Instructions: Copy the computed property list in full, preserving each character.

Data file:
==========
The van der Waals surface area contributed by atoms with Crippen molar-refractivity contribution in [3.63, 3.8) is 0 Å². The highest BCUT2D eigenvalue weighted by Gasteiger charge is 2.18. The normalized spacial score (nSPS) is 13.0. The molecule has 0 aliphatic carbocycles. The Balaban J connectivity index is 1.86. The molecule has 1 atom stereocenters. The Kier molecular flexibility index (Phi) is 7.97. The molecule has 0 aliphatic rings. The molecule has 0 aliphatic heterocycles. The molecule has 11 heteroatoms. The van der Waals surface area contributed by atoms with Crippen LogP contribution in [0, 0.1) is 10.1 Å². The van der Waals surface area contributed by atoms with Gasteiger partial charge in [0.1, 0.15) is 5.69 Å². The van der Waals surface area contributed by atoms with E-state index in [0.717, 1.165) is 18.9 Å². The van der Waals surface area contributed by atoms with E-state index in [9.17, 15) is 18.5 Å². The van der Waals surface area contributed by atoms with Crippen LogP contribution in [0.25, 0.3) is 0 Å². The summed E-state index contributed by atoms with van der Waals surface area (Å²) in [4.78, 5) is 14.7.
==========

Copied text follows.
The van der Waals surface area contributed by atoms with Crippen molar-refractivity contribution in [3.63, 3.8) is 0 Å². The highest BCUT2D eigenvalue weighted by Gasteiger charge is 2.18. The normalized spacial score (nSPS) is 13.0. The molecule has 0 aliphatic carbocycles. The Balaban J connectivity index is 1.86. The molecule has 1 atom stereocenters. The Kier molecular flexibility index (Phi) is 7.97. The molecule has 0 aliphatic rings. The molecule has 0 aliphatic heterocycles. The molecule has 11 heteroatoms. The van der Waals surface area contributed by atoms with Crippen LogP contribution in [0, 0.1) is 10.1 Å². The van der Waals surface area contributed by atoms with Gasteiger partial charge in [0.1, 0.15) is 5.69 Å². The van der Waals surface area contributed by atoms with E-state index in [0.717, 1.165) is 18.9 Å². The van der Waals surface area contributed by atoms with E-state index in [9.17, 15) is 18.5 Å². The van der Waals surface area contributed by atoms with Crippen LogP contribution in [0.25, 0.3) is 0 Å². The summed E-state index contributed by atoms with van der Waals surface area (Å²) in [4.78, 5) is 14.7.